1. Snorkeling with soft contacts
People use contact lenses when snorkeling, and soft contacts (as opposed to hard or gas-permeable contacts) seem to create few problems while underwater [Source]. Wearing contacts while swimming may seem like a no-brainer after reading that, but the tale is more nuanced than that.
Microorganisms and bacteria may be found in nearly every body of water. When it comes to our eyes, our natural system does a fantastic job of draining out nearly anything that may make its way in, and these germs and bacteria typically don’t give us any difficulty. This frequently happens, even in mundane situations like taking a shower.
Contact lenses, however, present bacteria with a novel surface to colonize. Acanthamoeba is a kind of microorganism found in water. If it can attach to a contact lens and remain in the eye, it may lead to a severe illness known as Acanthamoeba keratitis.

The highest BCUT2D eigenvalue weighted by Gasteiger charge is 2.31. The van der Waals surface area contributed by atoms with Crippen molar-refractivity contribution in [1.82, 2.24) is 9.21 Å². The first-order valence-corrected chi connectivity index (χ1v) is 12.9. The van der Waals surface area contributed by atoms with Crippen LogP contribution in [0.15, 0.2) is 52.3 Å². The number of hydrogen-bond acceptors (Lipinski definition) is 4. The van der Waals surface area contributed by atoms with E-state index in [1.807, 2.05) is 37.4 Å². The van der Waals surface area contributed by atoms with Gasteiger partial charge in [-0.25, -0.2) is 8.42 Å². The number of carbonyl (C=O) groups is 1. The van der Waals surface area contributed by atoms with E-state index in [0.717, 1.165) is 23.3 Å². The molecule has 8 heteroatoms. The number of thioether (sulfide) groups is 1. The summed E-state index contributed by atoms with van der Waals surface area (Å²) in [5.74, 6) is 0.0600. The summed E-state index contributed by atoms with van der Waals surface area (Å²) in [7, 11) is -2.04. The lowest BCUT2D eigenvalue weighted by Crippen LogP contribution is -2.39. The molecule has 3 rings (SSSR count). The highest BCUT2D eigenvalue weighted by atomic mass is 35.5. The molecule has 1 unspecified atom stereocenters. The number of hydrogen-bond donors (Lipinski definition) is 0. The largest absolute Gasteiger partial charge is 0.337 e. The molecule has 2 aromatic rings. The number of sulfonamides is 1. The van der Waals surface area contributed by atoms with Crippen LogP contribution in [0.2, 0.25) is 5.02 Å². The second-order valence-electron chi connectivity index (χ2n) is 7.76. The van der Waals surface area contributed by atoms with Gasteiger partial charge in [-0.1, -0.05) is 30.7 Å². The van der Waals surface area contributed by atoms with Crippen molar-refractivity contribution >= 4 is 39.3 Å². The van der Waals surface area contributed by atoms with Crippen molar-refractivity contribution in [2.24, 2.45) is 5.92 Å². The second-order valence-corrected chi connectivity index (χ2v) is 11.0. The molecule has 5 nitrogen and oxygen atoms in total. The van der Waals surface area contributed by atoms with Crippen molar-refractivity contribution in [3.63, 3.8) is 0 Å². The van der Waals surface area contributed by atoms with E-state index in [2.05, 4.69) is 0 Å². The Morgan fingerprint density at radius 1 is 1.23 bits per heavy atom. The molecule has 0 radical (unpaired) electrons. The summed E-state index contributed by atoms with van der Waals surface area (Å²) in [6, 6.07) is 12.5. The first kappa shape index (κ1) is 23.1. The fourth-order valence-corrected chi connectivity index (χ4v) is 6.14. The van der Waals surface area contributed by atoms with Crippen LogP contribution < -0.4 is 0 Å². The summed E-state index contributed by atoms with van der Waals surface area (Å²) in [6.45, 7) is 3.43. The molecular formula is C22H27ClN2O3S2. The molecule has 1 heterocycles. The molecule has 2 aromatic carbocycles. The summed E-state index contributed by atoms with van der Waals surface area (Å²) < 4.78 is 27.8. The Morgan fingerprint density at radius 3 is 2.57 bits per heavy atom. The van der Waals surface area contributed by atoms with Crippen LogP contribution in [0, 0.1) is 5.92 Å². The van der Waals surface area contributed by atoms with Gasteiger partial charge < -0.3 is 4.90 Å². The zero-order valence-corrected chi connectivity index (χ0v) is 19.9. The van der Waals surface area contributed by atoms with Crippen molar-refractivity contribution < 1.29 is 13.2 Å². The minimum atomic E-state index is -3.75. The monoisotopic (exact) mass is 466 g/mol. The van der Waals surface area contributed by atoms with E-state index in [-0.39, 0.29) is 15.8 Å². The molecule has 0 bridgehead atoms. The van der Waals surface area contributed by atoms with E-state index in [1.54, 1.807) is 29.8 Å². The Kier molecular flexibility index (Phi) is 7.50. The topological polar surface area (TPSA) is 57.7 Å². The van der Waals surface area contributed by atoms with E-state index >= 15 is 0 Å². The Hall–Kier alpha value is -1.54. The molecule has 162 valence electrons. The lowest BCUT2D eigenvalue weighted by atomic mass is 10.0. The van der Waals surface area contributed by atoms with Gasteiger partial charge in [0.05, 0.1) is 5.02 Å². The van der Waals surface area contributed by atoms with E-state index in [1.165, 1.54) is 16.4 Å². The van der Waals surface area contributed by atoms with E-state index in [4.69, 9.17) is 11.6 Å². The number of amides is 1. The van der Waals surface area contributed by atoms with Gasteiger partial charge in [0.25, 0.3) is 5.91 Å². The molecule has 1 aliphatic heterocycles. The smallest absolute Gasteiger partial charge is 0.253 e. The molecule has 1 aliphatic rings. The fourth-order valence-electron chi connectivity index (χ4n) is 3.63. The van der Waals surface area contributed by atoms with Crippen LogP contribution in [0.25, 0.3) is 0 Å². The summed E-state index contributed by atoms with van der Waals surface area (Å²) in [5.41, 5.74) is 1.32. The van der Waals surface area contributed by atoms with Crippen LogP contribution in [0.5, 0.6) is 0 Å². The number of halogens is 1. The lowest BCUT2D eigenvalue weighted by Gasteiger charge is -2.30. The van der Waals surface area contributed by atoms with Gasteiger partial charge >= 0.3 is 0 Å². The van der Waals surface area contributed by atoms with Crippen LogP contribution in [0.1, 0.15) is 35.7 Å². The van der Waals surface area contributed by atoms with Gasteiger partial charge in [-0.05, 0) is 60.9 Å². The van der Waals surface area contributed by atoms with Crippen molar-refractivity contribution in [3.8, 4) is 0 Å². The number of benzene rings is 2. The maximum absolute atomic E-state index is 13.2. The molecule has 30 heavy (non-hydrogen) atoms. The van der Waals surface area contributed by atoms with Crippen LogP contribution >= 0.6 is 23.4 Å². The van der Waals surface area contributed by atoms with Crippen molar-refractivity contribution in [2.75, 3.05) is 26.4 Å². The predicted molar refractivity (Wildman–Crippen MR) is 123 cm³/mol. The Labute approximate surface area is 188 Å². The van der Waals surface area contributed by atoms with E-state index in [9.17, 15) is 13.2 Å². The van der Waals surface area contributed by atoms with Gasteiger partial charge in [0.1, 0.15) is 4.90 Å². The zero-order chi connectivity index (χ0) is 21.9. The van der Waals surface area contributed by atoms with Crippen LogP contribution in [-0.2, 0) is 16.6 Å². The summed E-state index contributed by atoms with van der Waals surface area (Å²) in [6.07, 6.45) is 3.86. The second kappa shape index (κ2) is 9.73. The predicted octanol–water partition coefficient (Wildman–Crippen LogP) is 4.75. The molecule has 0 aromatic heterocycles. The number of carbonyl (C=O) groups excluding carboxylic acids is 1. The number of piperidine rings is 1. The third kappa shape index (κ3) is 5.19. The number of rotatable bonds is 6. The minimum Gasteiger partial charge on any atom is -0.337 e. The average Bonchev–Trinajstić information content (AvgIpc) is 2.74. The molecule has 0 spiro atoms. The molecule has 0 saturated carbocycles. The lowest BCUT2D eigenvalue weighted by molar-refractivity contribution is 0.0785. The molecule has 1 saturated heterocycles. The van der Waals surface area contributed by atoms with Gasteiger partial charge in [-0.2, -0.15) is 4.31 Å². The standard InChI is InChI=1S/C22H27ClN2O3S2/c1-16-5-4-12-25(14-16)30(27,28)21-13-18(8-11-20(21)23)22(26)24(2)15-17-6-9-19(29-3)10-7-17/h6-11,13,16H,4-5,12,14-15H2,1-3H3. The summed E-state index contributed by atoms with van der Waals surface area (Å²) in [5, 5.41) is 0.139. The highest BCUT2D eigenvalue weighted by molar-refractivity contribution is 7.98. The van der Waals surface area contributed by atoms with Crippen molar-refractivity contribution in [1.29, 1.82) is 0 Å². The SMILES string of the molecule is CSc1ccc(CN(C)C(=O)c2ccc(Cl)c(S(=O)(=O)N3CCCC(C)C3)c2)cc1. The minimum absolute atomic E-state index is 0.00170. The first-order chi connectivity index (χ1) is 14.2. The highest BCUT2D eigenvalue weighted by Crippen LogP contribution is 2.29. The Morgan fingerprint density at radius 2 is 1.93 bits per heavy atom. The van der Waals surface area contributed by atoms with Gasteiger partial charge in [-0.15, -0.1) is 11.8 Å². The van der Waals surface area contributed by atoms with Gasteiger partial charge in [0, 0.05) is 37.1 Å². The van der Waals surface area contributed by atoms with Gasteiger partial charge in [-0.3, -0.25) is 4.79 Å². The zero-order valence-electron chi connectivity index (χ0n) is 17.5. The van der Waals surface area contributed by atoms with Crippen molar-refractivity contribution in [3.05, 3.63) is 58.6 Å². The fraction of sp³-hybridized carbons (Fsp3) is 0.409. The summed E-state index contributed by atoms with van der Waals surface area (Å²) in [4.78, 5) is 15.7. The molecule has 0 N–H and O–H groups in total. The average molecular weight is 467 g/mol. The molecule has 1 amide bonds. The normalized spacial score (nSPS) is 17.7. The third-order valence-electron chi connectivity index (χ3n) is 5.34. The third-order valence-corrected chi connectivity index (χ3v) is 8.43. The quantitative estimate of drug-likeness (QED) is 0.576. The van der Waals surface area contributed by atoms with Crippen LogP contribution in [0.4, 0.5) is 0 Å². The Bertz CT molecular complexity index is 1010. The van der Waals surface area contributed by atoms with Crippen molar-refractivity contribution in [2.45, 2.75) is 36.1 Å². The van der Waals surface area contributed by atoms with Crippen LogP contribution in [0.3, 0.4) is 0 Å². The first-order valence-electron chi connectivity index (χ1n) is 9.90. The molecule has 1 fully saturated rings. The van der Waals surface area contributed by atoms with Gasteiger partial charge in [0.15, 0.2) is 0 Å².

It’s a significant concern since it’s pretty painful and can cause irreversible eyesight loss or the need for a corneal transplant. [Source]
And, it doesn’t take much, in theory. Even if only a few droplets of ocean water make it into a snorkeler’s mask, the opportunity exists for this to occur. The CDC, the FDA, and many other organizations in the United States advise against using contact lenses when swimming, bathing, using a hot tub, or snorkeling. While significant issues are uncommon, it’s always prudent to take precautions if they arise. [Source]
2. Snorkeling with hard or gas-permeable contacts
Therefore, soft contacts should not be used. What about gas-permeable or hard contacts? Yes and no.